Home Tech It is possible to hack ‘Tetris’ from the game itself

It is possible to hack ‘Tetris’ from the game itself

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It is possible to hack 'Tetris' from the game itself

At the beginning of this year, we share the story how a classic NES Tetris The player reached the game’s “over screen” for the first time, triggering a crash after an incredible 40-minute, 1,511-line performance. Now, some players are using that death screen (and some complicated memory manipulations it allows) to code new behaviors into versions of Tetris running on unmodified hardware and cartridges.

We’ve covered similar “arbitrary code execution” bugs in games like Super Mario world, paper marioand The Legend of Zelda: Ocarina of Time in the past. And the basic method to introduce external code into NES. Tetris has been publicly theorized since at least 2021 when the players were investigating the decompiled code of the game. (HydrantDude, which has deepened Tetris accidents in the pastalso says The community has long had a privately known method of taking full control of Tetris‘RAM.)

But a recent video of displaced players takes the idea from private theory to public execution, going into minute detail on how to get NES Tetris to start reading game high score tables as machine code instructions.

Fun with controller ports

Purchase a copy of NES Tetris This is possible mainly because of the specific way the game crashes. without entering too many detailsan accident on NES Tetris This occurs when the game’s scoring controller takes too long to calculate a new score between frames, which can occur after level 155. When this delay occurs, a portion of the control code is interrupted by the new frame writing routine. , causing it to jump to an unwanted portion of the game’s RAM to fetch the next instruction.

Typically, this unexpected interruption causes the code to jump to the beginning of RAM, where garbage data is read as code and often causes a quick failure. But players can manipulate this jump thanks to a little-known quirk about how Tetris handles potential inputs when running on the Japanese version of the console, Famicom.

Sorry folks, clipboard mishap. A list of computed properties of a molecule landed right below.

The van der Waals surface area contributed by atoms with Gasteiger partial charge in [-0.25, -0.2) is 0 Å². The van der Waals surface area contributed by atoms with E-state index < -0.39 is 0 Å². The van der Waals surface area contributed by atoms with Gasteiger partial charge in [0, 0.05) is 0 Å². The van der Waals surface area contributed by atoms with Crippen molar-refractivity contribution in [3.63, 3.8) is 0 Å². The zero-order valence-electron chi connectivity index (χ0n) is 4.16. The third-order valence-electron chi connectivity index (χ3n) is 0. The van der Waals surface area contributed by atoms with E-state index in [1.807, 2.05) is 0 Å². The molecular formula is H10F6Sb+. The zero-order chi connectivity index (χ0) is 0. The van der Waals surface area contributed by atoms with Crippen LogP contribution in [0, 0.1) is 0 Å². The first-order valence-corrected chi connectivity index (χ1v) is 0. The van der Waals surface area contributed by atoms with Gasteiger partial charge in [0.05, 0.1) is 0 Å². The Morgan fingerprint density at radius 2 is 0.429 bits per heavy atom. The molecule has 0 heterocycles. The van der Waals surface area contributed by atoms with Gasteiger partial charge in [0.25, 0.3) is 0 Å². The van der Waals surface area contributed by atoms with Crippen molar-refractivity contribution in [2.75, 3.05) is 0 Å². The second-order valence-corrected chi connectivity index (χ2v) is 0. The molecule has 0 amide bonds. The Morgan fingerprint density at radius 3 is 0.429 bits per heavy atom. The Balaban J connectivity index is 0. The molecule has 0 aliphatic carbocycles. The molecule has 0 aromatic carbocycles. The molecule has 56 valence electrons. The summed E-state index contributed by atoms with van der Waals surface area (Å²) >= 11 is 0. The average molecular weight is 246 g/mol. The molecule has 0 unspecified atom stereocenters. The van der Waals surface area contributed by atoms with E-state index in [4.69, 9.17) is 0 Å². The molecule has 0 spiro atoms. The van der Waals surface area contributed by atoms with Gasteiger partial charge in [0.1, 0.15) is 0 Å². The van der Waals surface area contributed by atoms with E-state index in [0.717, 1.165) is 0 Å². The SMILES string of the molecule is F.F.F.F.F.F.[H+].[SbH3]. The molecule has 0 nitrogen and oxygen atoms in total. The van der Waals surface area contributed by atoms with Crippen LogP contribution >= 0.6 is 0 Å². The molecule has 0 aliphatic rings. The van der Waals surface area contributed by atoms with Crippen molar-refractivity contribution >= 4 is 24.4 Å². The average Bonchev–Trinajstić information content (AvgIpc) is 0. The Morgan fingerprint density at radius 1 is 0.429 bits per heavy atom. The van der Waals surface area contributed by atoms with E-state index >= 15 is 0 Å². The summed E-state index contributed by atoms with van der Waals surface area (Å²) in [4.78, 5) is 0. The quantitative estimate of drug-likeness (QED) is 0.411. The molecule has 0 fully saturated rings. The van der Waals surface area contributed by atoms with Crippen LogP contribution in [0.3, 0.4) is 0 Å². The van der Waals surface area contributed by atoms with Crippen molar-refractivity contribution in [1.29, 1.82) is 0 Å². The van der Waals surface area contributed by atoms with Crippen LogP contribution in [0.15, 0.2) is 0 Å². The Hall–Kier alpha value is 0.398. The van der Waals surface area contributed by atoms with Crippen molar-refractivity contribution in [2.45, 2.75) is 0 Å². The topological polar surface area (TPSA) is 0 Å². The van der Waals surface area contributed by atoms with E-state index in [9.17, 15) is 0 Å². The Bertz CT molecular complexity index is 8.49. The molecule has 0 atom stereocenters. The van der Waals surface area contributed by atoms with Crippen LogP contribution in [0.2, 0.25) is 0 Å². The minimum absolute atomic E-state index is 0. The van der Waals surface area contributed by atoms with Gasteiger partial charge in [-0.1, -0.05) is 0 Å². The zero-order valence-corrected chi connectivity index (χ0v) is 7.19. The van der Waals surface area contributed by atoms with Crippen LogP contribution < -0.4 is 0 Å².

Unlike the American Nintendo Entertainment System, the Japanese Famicom featured two controllers connected to the unit. Players who wanted to use third-party controllers could connect them via an expansion port on the front of the system. He Tetris The game code reads inputs from this “additional” controller port, which may include two additional standard NES controllers. by using an adapter (This is true even though the Famicom I got a completely different version of Tetris of bulletproof software).

It just so happens that the RAM area that Tetris used to process this additional controller input is also used for the memory location of that jump routine we discussed earlier. Therefore, when that jump routine is interrupted by a crash, that RAM will contain data representing the buttons that are pressed on those controllers. This gives players a potential way to precisely control where the game code goes after the lock is activated.

Coding in high score table

For Displaced Gamers’ jump control method, the player must hold “up” on the third controller and right, left, and down on the fourth controller (this last combination requires some controller manipulation to allow left and right directional input). simultaneous right ). Doing so sends the jump code to an area of ​​RAM that contains the names and scores for the game’s high score list, providing an even larger surface area of ​​RAM that the player can directly manipulate.

By putting “(G” in the specific part of the type B high score table, we can force the game to jump to other area of ​​the high score table, where you will begin to read the names and scores sequentially as what Displaced Gamers calls “bare metal” code, where the letters and numbers represent operation codes for the NES CPU.

Unfortunately, there are only 43 possible symbols that can be used in the name entry area and 10 different digits that can be part of a high score. That means that only a small portion of NES available opcode instructions can be “scrambled” into the highscore table using the available attack surface.

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